Throughout the last half of the 20th century, economists proffered that there was a better path for US policy than supporting any country that would wave an American flag with us. Rather, it was in the interests of our nation to create pathways out of poverty for all the world’s citizens.
The theory was that once out of poverty and with opportunities to progress, emerging country populations, firmly ensconced in middle class lifestyles, would recognize that it was in their vested interest to advocate for honest and capable governments to represent and serve them. Equally important, this global effort to achieve long-term economic growth and political stability would come about most easily and rapidly when we dismantled barriers to trade and to flows of financial resources so that all countries could participate in economic prosperity.
Economists have a word for it: “economic convergence.” Poorer nations would begin to grow more rapidly, gradually catching up with relatively slower-growing “mature” developed countries, and gradually close the income and wealth gaps between them. Metaphorically, we economists argued, “a rising tide raises all boats.” Broad-based economic growth would benefit small and large, and rich and poor nations alike.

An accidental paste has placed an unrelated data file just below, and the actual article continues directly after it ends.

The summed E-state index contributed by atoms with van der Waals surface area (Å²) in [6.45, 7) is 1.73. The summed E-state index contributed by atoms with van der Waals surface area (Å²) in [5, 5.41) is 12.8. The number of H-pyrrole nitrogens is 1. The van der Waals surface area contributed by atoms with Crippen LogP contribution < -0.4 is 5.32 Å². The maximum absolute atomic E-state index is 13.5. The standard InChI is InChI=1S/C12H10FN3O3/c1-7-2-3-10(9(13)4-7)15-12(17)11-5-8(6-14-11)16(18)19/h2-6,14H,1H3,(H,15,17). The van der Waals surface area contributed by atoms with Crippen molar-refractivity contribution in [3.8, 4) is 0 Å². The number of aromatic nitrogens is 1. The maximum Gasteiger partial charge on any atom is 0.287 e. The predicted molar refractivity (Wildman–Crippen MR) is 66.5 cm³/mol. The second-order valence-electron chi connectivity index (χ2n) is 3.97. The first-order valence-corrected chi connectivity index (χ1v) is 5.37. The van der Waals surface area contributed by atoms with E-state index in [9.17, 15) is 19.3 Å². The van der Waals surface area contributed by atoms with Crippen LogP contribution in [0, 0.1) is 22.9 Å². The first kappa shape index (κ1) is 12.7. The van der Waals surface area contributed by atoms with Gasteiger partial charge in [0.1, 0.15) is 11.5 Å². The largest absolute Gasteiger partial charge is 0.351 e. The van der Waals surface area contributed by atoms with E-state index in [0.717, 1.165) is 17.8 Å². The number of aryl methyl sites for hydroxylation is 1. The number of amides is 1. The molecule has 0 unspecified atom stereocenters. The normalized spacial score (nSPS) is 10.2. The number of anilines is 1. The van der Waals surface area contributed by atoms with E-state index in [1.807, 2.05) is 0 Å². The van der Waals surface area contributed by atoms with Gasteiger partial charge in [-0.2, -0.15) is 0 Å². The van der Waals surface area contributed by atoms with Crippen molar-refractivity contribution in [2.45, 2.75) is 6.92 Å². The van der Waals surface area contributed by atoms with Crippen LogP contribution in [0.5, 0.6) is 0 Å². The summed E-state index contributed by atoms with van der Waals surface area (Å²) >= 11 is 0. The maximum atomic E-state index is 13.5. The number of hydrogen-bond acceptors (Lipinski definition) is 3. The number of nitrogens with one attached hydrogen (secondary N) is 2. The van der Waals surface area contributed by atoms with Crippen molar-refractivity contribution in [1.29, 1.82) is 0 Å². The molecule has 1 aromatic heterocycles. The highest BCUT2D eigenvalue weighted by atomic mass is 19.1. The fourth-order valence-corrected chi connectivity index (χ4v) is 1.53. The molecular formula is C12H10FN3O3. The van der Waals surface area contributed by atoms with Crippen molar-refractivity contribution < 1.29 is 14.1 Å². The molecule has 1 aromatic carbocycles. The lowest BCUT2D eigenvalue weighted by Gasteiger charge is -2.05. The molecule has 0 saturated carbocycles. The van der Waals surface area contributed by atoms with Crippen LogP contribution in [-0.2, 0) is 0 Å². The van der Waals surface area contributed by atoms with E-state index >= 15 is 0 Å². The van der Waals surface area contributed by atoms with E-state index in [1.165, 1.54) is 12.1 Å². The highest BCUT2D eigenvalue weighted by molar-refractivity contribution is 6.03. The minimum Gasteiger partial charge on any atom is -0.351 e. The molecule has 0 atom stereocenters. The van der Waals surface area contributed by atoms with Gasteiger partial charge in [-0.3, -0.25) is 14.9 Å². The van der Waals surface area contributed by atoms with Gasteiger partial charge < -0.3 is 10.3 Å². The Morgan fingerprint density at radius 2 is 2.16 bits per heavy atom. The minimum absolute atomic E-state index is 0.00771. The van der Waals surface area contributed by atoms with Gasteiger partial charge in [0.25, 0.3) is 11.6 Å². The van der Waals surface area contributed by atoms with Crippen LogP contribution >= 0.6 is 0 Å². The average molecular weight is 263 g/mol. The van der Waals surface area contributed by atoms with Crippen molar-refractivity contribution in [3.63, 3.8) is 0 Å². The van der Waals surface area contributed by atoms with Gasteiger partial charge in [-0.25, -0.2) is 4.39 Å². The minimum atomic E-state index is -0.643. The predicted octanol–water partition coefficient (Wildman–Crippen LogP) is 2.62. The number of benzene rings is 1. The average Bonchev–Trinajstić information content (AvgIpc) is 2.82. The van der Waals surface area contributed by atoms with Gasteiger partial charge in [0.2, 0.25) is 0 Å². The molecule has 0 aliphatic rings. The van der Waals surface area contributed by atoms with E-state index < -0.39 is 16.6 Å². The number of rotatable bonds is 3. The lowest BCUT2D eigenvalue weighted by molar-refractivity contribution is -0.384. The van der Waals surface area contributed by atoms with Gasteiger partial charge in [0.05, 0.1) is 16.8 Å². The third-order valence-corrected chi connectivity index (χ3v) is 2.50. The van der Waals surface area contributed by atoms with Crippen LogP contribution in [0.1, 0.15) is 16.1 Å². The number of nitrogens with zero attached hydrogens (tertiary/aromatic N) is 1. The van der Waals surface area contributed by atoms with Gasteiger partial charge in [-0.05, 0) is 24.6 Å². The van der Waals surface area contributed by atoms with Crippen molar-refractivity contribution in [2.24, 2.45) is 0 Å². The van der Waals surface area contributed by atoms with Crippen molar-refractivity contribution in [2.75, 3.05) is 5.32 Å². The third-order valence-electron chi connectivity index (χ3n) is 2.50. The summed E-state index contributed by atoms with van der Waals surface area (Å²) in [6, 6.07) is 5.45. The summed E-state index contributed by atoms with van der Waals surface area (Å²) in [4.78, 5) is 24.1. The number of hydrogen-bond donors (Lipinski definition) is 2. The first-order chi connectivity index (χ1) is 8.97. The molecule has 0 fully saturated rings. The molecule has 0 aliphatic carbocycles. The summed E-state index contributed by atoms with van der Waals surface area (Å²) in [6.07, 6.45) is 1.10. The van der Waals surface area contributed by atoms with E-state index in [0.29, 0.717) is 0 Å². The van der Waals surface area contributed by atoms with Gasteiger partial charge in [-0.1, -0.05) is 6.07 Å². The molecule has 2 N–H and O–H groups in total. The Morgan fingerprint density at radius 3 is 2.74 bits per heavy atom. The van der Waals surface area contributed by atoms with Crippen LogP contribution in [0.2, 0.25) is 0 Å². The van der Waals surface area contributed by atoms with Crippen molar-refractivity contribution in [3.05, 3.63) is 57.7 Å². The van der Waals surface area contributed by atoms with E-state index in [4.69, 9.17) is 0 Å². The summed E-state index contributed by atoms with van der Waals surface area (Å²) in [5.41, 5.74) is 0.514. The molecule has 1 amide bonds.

One of the early assessments of – and challenges to - this claim that global economic growth leads to broad-based prosperity is a book assigned me early in a graduate school economics program. The book, Growth Without Development by Robert Clower and George Dalton, tells the story of why the American company Firestone Rubber, operating in Liberia, produced very few benefits for that country’s population. The research revealed that Firestone had set up an “enclave economy” for its corporate employees, importing most everything they needed from the US. Beyond the low wages paid its Liberian workers, Firestone purchased few products in the local market where those purchases could have stimulated investment, jobs, incomes and, yes, prosperity for its African country host.
The Firestone Rubber story is typical of many others foreign operations around the world, particularly in the extractive industries. The economic convergence goal of such private investments, along with official development assistance from the economically advanced countries, had been to improve the lives and conditions of struggling third-world nations like Liberia. However, only limited economic benefits reached the poorest and the neediest.